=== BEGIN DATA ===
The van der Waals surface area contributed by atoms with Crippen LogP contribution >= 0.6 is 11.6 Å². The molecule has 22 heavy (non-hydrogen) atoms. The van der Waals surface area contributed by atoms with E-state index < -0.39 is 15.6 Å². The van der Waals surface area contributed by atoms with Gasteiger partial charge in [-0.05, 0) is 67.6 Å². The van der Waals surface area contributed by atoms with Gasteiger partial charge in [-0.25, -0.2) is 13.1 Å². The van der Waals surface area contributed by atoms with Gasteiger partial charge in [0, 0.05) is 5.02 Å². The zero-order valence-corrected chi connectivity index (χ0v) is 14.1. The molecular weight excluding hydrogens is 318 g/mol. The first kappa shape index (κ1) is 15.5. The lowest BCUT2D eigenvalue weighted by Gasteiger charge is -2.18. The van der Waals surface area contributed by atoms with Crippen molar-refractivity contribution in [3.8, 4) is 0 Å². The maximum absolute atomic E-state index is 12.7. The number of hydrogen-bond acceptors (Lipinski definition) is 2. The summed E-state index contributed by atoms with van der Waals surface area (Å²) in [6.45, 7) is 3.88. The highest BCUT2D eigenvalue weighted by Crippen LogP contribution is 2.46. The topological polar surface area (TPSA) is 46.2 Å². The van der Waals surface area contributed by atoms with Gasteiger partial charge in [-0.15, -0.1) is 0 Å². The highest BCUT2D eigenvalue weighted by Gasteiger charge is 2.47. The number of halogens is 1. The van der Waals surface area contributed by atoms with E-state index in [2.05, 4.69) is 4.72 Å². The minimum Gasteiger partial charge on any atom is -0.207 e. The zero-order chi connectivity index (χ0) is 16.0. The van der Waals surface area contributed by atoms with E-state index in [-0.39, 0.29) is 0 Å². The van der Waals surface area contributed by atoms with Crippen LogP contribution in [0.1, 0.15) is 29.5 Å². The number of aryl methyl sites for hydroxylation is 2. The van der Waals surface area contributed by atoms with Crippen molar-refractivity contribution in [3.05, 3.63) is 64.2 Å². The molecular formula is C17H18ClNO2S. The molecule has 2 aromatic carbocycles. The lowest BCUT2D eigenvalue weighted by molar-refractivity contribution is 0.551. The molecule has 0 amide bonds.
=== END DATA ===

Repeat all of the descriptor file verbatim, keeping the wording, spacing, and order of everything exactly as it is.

The van der Waals surface area contributed by atoms with Crippen LogP contribution >= 0.6 is 11.6 Å². The molecule has 22 heavy (non-hydrogen) atoms. The van der Waals surface area contributed by atoms with E-state index < -0.39 is 15.6 Å². The van der Waals surface area contributed by atoms with Gasteiger partial charge in [-0.05, 0) is 67.6 Å². The van der Waals surface area contributed by atoms with Gasteiger partial charge in [-0.25, -0.2) is 13.1 Å². The van der Waals surface area contributed by atoms with Gasteiger partial charge in [0, 0.05) is 5.02 Å². The zero-order valence-corrected chi connectivity index (χ0v) is 14.1. The molecular weight excluding hydrogens is 318 g/mol. The first kappa shape index (κ1) is 15.5. The lowest BCUT2D eigenvalue weighted by Gasteiger charge is -2.18. The van der Waals surface area contributed by atoms with Crippen molar-refractivity contribution in [3.8, 4) is 0 Å². The maximum absolute atomic E-state index is 12.7. The number of hydrogen-bond acceptors (Lipinski definition) is 2. The summed E-state index contributed by atoms with van der Waals surface area (Å²) in [6.45, 7) is 3.88. The highest BCUT2D eigenvalue weighted by Crippen LogP contribution is 2.46. The topological polar surface area (TPSA) is 46.2 Å². The van der Waals surface area contributed by atoms with Gasteiger partial charge in [-0.15, -0.1) is 0 Å². The highest BCUT2D eigenvalue weighted by Gasteiger charge is 2.47. The number of halogens is 1. The van der Waals surface area contributed by atoms with E-state index in [2.05, 4.69) is 4.72 Å². The minimum Gasteiger partial charge on any atom is -0.207 e. The zero-order chi connectivity index (χ0) is 16.0. The van der Waals surface area contributed by atoms with E-state index in [-0.39, 0.29) is 0 Å². The van der Waals surface area contributed by atoms with Crippen LogP contribution in [0.1, 0.15) is 29.5 Å². The number of aryl methyl sites for hydroxylation is 2. The van der Waals surface area contributed by atoms with Crippen molar-refractivity contribution in [3.05, 3.63) is 64.2 Å². The molecular formula is C17H18ClNO2S. The molecule has 2 aromatic carbocycles. The lowest BCUT2D eigenvalue weighted by molar-refractivity contribution is 0.551. The molecule has 0 amide bonds.